The commercial mortgage-backed securities market will have another strong year in 2016. This fact, coupled with the increase in safe-harbor-seeking capital flowing from abroad, will put upward pressure on real estate prices in primary and secondary markets.
The office vacancy rate will continue to shrink as the U.S. economy continues to expand at 2 to 3 percent annually.
William C. Hanson, president
NAI James E. Hanson, Hackensack
Quality industrial properties driven by e-commerce and port activity will continue to get increasingly tight, especially the properties closer to urban centers. We expect rental rates to rise and that new development and retrofitting of existing buildings will continue. Investment acquisitions should stay hot.
While there was a great deal of new investment and repositioning of office buildings in the third and fourth quarter in 2015, we expect demand to remain modest.
In retail, properties in the 'A' locations and corridors will perform driven by entertainment destinations and necessity uses. Properties in 'B' locations will be likely remain challenged.
Multifamily, which has been the hottest sector in the industry, will remain strong for both investments and new development.
Azi Mandel, principal
Treetop Development, Teaneck
In 2016, we can expect to see the continued emergence of dynamic urban residential hubs in areas of northern New Jersey that had previously been underappreciated by developers, owners and residents. These burgeoning areas — which include East Orange and Belleville — will see an influx of development geared toward modernizing residential properties and the retail streetscape in order to enhance the overall living experience for residents. As Hoboken, Jersey City and other Gold Coast residential markets become increasingly unaffordable for middle-income residents, these “secondary” urban markets will be recognized by this demographic as viable alternatives.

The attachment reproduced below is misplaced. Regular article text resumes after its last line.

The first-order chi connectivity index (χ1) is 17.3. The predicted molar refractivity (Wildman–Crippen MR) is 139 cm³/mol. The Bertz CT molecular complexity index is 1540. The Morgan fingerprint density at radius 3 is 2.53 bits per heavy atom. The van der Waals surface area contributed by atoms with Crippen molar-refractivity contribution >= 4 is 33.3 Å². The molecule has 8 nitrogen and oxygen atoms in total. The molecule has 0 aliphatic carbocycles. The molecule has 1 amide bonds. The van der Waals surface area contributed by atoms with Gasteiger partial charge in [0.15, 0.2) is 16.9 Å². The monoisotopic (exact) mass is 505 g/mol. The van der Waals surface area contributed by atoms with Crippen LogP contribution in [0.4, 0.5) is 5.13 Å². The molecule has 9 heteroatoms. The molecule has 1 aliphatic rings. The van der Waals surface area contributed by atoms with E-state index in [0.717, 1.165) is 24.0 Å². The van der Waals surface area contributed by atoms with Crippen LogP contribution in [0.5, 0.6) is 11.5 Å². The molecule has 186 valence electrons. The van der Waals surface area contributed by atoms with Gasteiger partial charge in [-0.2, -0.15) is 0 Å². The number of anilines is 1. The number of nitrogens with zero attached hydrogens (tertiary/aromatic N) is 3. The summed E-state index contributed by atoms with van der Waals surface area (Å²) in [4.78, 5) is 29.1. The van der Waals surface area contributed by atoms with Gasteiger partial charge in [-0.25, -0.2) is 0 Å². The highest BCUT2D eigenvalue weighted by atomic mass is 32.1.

W. Nevins McCann, partner
Connell Foley LLP, Jersey City
Despite the looming rise in interest rates, multifamily will not slow down, as demand will be driven by millennials who are more inclined to rent than to buy. Transportation in the region is taxed, so look for the third tunnel to be fast-tracked. Lastly, if there is to be any hope for Atlantic City (and other communities in need), gaming expansion must come to North Jersey in 2016!
Jeffrey G. Otteau, president
Otteau Valuation Group, East Brunswick
Looking ahead to the New Year, there’s nothing on the horizon that is likely to reverse these positive trends. Sure, higher interest rates will ‘trim the sails’ a bit on home buying and the torrid pace of warehouse demand will cool a bit, but 2016 is shaping up to be a very good year for New Jersey real estate.
Jeffery Sica, founder
Circle Squared Alternative Investments, Morristown
Our secondary focus will be multifamily residential located near transit hubs. Since we have seen such a dramatic appreciation in these apartments, we see opportunity in ground-up development of these assets, taking advantage of the currently low borrowing costs and flock to mass-transit by millennials and empty-nesters.